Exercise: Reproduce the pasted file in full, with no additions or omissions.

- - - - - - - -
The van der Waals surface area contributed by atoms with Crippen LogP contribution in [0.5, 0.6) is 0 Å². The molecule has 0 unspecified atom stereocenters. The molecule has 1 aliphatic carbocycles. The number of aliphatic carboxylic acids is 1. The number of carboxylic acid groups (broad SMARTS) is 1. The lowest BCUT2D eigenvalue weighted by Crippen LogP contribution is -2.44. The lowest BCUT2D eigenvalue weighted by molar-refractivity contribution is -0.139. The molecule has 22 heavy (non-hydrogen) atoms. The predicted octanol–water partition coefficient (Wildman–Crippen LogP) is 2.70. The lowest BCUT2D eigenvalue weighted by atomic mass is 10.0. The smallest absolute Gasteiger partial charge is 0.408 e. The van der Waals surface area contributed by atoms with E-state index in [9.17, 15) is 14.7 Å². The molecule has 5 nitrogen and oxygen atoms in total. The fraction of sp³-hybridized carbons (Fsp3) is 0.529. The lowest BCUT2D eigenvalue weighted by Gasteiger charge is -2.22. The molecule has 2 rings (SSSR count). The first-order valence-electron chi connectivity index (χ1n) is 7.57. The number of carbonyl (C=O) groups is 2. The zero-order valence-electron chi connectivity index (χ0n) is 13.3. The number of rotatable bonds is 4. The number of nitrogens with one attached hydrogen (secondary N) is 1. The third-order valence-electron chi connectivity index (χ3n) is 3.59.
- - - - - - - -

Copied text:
The van der Waals surface area contributed by atoms with Crippen LogP contribution in [0.5, 0.6) is 0 Å². The molecule has 0 unspecified atom stereocenters. The molecule has 1 aliphatic carbocycles. The number of aliphatic carboxylic acids is 1. The number of carboxylic acid groups (broad SMARTS) is 1. The lowest BCUT2D eigenvalue weighted by Crippen LogP contribution is -2.44. The lowest BCUT2D eigenvalue weighted by molar-refractivity contribution is -0.139. The molecule has 22 heavy (non-hydrogen) atoms. The predicted octanol–water partition coefficient (Wildman–Crippen LogP) is 2.70. The lowest BCUT2D eigenvalue weighted by atomic mass is 10.0. The smallest absolute Gasteiger partial charge is 0.408 e. The van der Waals surface area contributed by atoms with E-state index in [9.17, 15) is 14.7 Å². The molecule has 5 nitrogen and oxygen atoms in total. The fraction of sp³-hybridized carbons (Fsp3) is 0.529. The lowest BCUT2D eigenvalue weighted by Gasteiger charge is -2.22. The molecule has 2 rings (SSSR count). The first-order valence-electron chi connectivity index (χ1n) is 7.57. The number of carbonyl (C=O) groups is 2. The zero-order valence-electron chi connectivity index (χ0n) is 13.3. The number of rotatable bonds is 4. The number of nitrogens with one attached hydrogen (secondary N) is 1. The third-order valence-electron chi connectivity index (χ3n) is 3.59.